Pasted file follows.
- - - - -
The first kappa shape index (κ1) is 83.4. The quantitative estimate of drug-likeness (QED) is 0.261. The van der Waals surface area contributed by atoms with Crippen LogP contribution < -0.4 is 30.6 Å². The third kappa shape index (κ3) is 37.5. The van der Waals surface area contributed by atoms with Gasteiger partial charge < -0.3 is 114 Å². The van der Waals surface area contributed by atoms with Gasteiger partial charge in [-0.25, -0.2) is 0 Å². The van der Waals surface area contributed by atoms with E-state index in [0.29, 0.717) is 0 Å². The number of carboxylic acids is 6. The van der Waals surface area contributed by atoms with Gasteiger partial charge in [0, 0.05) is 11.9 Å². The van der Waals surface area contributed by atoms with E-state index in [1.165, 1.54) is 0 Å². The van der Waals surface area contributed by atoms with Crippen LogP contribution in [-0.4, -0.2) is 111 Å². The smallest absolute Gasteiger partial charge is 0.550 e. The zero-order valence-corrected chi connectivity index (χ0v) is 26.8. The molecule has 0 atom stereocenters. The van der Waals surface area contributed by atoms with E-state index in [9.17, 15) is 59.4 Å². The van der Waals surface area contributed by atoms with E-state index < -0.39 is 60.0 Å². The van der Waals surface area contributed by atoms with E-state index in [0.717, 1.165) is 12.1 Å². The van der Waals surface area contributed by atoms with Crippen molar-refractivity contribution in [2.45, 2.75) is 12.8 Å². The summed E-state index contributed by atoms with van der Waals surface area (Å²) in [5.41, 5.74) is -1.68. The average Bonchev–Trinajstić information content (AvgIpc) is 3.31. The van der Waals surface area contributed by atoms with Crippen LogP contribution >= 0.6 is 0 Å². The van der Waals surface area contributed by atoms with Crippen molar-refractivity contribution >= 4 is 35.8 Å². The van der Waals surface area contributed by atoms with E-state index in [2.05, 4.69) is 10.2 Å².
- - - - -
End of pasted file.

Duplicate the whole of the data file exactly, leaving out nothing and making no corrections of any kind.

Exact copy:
The first kappa shape index (κ1) is 83.4. The quantitative estimate of drug-likeness (QED) is 0.261. The van der Waals surface area contributed by atoms with Crippen LogP contribution < -0.4 is 30.6 Å². The third kappa shape index (κ3) is 37.5. The van der Waals surface area contributed by atoms with Gasteiger partial charge < -0.3 is 114 Å². The van der Waals surface area contributed by atoms with Gasteiger partial charge in [-0.25, -0.2) is 0 Å². The van der Waals surface area contributed by atoms with E-state index in [0.29, 0.717) is 0 Å². The number of carboxylic acids is 6. The van der Waals surface area contributed by atoms with Gasteiger partial charge in [0, 0.05) is 11.9 Å². The van der Waals surface area contributed by atoms with E-state index in [1.165, 1.54) is 0 Å². The van der Waals surface area contributed by atoms with Crippen LogP contribution in [-0.4, -0.2) is 111 Å². The smallest absolute Gasteiger partial charge is 0.550 e. The zero-order valence-corrected chi connectivity index (χ0v) is 26.8. The molecule has 0 atom stereocenters. The van der Waals surface area contributed by atoms with E-state index in [9.17, 15) is 59.4 Å². The van der Waals surface area contributed by atoms with E-state index < -0.39 is 60.0 Å². The van der Waals surface area contributed by atoms with E-state index in [0.717, 1.165) is 12.1 Å². The van der Waals surface area contributed by atoms with Crippen molar-refractivity contribution in [2.45, 2.75) is 12.8 Å². The summed E-state index contributed by atoms with van der Waals surface area (Å²) in [5.41, 5.74) is -1.68. The average Bonchev–Trinajstić information content (AvgIpc) is 3.31. The van der Waals surface area contributed by atoms with Crippen LogP contribution >= 0.6 is 0 Å². The van der Waals surface area contributed by atoms with Crippen molar-refractivity contribution >= 4 is 35.8 Å². The van der Waals surface area contributed by atoms with E-state index in [2.05, 4.69) is 10.2 Å².